Oct 2, 2015
LeBrun: Lamoriello opens up on move to Toronto
After spending 28-years in the New Jersey Devils organization, Lou Lamoriello shocked the hockey world this past summer by agreeing to become the general manager of the Toronto Maple Leafs. ESPN's Pierre LeBrun sat down with the Hall of Famer to discuss the move.
TORONTO -- As we sat down late Thursday afternoon, I chuckled and told Lou Lamoriello that about the last place I ever thought I'd be talking to him was the 15th-floor conference room of the offices of Maple Leaf Sports and Entertainment.
But here is, Mr. New Jersey Devils, now as the Toronto Maple Leafs general manager, his July hire as stunning a hockey announcement as there was this year.
Here's my conversation with Lamoriello:
LeBrun: A good place to start: What's the adjustment been like after being with the Devils for so long, the way things were there, to coming here where things are obviously different?
Lamoriello: The people have been great. From the transition end of it, I couldn't have asked for more. As far as being different, naturally things are different. When you've been accustomed to doing things a certain way for so long, it's not saying they're right or wrong, you have to take time to see exactly what and how people are doing things.
LeBrun: You are turning 73 later this month [Oct. 21]. My mother-in-law is 73 and she has a place in Florida where she enjoys her retirement. So the question is: Why? Why would you want this incredible challenge, which comes with all that pressure, at this point in your life?
Lamoriello: I think it's a great question. My family asked me the same question, from my immediate family to my brother and my sister. But I think it's my makeup, that's my personality. And also the people involved, it wasn't something that I was thinking of or looking for. ... When Brendan [Shanahan] spoke to me about it, it was intriguing. After so many conversations, it became a challenge. The most important thing is your health, how do you feel? And the last five years certainly in New Jersey have been nothing but a roller coaster because of a lot of different things. I take full responsibility, but there are a lot of things that were not on the surface that you did for the better of the organization. I thought that this would be something that I would enjoy, because I love the game. And the challenge of having success, that's what you do, you compete against yourself. Toronto, what better place? What better hockey mecca? I've always been of the opinion -- and I have to be careful how this comes out -- but I always thought Toronto should be the Yankees of the National Hockey League.
LeBrun: I read into your comment about the last five years in New Jersey as you not wanting to go out that way or be remembered for how things ended? Is that fair?
Lamoriello: I think you have to be comfortable in your own skin and you should never ... and I don't worry about what people think. You handle things and do things the way you feel is right. Now, if there are any obstacles, those are only excuses if you make them public. You have to overcome them. And I feel that's what it was [in New Jersey]. But it wasn't at times as enjoyable, even during the Stanley Cup run [in 2012, when New Jersey lost in the finals], I'm reporting to the National Hockey League that whole year [because of the financial difficulties from former Devils owners]. But you put that aside, it's in the past. All you can learn from is your experiences. And the present ownership of the Devils was great to me. I was a lifetime Devil, I didn't have to leave the position I was in. They wanted me to stay as long as I wanted and made it very comfortable. But Brendan got to me ... and I thought, Why not?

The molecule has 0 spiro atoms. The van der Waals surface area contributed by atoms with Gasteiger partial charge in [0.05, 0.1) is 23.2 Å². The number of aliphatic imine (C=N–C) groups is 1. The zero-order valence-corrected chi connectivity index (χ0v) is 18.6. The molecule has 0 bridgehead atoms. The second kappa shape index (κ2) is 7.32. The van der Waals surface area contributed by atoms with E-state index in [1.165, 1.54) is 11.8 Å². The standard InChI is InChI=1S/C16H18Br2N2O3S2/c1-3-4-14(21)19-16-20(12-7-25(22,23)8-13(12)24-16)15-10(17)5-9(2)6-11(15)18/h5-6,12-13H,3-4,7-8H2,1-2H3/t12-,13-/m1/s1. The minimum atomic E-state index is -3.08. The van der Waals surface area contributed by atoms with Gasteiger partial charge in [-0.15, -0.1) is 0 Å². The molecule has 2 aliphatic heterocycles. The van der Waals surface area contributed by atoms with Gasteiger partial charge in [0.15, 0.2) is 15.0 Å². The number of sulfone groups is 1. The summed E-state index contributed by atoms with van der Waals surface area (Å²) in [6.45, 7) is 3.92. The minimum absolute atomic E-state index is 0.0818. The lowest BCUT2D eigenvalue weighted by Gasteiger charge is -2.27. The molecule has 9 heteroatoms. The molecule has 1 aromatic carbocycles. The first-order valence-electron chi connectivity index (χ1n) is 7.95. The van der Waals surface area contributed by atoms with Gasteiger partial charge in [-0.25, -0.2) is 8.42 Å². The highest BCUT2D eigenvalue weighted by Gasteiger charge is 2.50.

LeBrun: Sometimes change is good; people can get complacent being somewhere too long. Do you feel re-energized?
Lamoriello: I do. I don't know if I got complacent by any means ... but right now, yeah, I feel good. I think coming to Toronto, the way the fans have been, the receptiveness, I'm really looking forward to it. It's going to be interesting. I know what the obstacles are, you have to be realistic. Some people have asked about the plan being long-term, that doesn't affect me if I don't see the fruits of it immediately. It's just being a part of the process and doing things and not worrying about the end results. Do all the things that are in your control to help it get to a point. That's what motivates you.
LeBrun: You beat me to an area I was going to touch on. In all the years you've been around, I don't remember you ever using the word "rebuild" --
Lamoriello (interrupting): Well, I didn't use the word rebuild. I said that you might not get the results that you want right away. But you never look at it like teardown and buildup. I've never believed in that. Whenever people say that, I cringe in what they're saying, what that means. You rebuild a home when you take it to the bottom. You might renovate it, you might change some things. ... So I look at it, you see what the foundation is, and have the right approach of when you bring young people in that environment.